“Jewish tradition teaches us to instead follow the example of Yaakov, whom the Torah here describes as an אִישׁ תָּם, יֹשֵׁב אֹהָלִים.  Yaakov’s simplicity cannot possibly refer to simplemindedness or naiveté.  After all, over the course of his life, he managed to outmaneuver both his murderous brother and his insidious uncle.  Rather, Yaakov’s simplicity manifested itself in the nature of his lifestyle, which was characterized by humility and contentment.  In direct contradistinction to Eisav, Yaakov felt no need to pursue luxury or prominence.  He felt perfectly content dwelling his his ‘tents’ of study, learning and practicing the laws of G-d, pursuing spiritual excellence rather than material excess.  Understanding what his brother couldn’t – that our sustenance and very lives depend upon Divine grace – Yaakov invested his energies in the service of G-d, rather than devoting himself to the pursuit of material gain.” (Chumash Masores HaRav, Bereishis, p.188-189)

These words are penned on 25 Cheshvan 5778, on the third yarzheit of what has become known as the “Har Nof Massacre”, R”L, when R’ Mosheh Twersky, R’ Kalman Levine, R’ Aryeh Kupinsky, R’ Avraham Shmuel Goldberg and Howard (Chaim) Rotman, zt’l HY”D, were brutally murdered as they stood in silent purity, praying before the Almighty.  Also killed in the attack was Master Sergeant Zidan Saif, who fell defending the Jews, as he attempted to take down the terrorists.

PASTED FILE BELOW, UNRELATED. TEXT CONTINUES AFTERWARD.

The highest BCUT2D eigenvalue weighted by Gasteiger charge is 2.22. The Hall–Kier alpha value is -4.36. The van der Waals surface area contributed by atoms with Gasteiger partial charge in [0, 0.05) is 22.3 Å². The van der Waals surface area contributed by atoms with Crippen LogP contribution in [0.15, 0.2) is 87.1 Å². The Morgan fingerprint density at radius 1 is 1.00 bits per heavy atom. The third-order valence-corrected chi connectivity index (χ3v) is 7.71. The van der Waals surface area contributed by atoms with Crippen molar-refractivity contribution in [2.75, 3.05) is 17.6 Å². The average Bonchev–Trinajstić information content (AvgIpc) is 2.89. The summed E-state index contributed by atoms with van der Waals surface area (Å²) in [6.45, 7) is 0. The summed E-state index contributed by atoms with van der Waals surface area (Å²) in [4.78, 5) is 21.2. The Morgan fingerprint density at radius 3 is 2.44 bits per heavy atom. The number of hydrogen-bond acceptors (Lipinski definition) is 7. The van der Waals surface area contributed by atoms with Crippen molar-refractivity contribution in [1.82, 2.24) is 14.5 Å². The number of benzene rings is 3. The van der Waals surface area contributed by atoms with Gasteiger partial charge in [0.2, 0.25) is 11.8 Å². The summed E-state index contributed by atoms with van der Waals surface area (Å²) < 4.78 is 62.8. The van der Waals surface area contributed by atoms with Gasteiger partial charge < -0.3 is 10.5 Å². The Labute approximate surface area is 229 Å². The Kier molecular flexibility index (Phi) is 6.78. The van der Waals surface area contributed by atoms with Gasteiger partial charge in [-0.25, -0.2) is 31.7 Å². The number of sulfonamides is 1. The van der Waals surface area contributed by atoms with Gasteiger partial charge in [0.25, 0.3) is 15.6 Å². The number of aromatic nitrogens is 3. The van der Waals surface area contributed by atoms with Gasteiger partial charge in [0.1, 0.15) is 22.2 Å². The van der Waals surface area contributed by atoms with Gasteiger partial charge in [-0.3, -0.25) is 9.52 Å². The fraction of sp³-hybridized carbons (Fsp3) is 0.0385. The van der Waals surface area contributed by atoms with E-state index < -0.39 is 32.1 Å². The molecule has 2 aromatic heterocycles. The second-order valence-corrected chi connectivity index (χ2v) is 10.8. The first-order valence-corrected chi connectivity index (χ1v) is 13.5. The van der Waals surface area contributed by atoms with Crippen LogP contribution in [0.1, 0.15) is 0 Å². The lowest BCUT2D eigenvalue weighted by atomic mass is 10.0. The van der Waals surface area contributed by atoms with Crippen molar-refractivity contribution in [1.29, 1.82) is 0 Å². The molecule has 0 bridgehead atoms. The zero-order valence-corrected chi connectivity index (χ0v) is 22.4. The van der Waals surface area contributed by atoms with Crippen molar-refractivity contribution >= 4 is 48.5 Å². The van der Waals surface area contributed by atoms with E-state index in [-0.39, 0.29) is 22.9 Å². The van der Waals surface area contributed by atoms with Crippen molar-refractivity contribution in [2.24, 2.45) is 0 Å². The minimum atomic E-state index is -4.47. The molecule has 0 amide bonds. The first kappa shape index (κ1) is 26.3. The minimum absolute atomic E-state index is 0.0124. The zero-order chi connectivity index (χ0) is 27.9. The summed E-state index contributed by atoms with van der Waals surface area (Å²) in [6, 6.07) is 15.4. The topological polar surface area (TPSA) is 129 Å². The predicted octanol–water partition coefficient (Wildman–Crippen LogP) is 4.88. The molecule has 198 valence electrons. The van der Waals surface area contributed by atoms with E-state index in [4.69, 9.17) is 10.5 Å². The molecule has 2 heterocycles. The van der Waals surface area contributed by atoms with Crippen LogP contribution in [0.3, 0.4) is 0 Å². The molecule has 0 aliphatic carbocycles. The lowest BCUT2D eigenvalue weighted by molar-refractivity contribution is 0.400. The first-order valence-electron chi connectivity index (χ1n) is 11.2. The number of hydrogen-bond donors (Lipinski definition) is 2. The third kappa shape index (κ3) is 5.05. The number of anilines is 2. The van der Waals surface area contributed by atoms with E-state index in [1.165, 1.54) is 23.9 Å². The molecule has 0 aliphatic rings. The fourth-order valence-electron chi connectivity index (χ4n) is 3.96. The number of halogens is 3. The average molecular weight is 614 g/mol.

These “simple men, dwellers in tents”, these kedoshim (holy ones), represented the beauty of our nation.  Unlike the Eisav’s around us, the hunters in the field, who represent brute force and the hatred of Amalek, and who represent the pursuit of material gain before all else, we choose a life of “humility and contentment.”

It is through this purity and simplicity, the אִישׁ תָּם within, that our nation survives and thrives. 

Of her husband, R’ Kalman Ze’ev Levine zt’l HY”D, his wife, Rebbetzin Chaya, relates, “One of the great gifts G-d has given every one of us is the power of speech… For my husband, this expressed itself in his avodah bein adam la’Makom, in davening… For him, davening was an opportunity to talk to G-d – our Father – Who loves us so much and is waiting to hear from us… There was nothing too big or too small to daven for; and anytime anything went right, ‘Hodu la’Hashem ki tov!’ (praise G-d for He is good) was his response.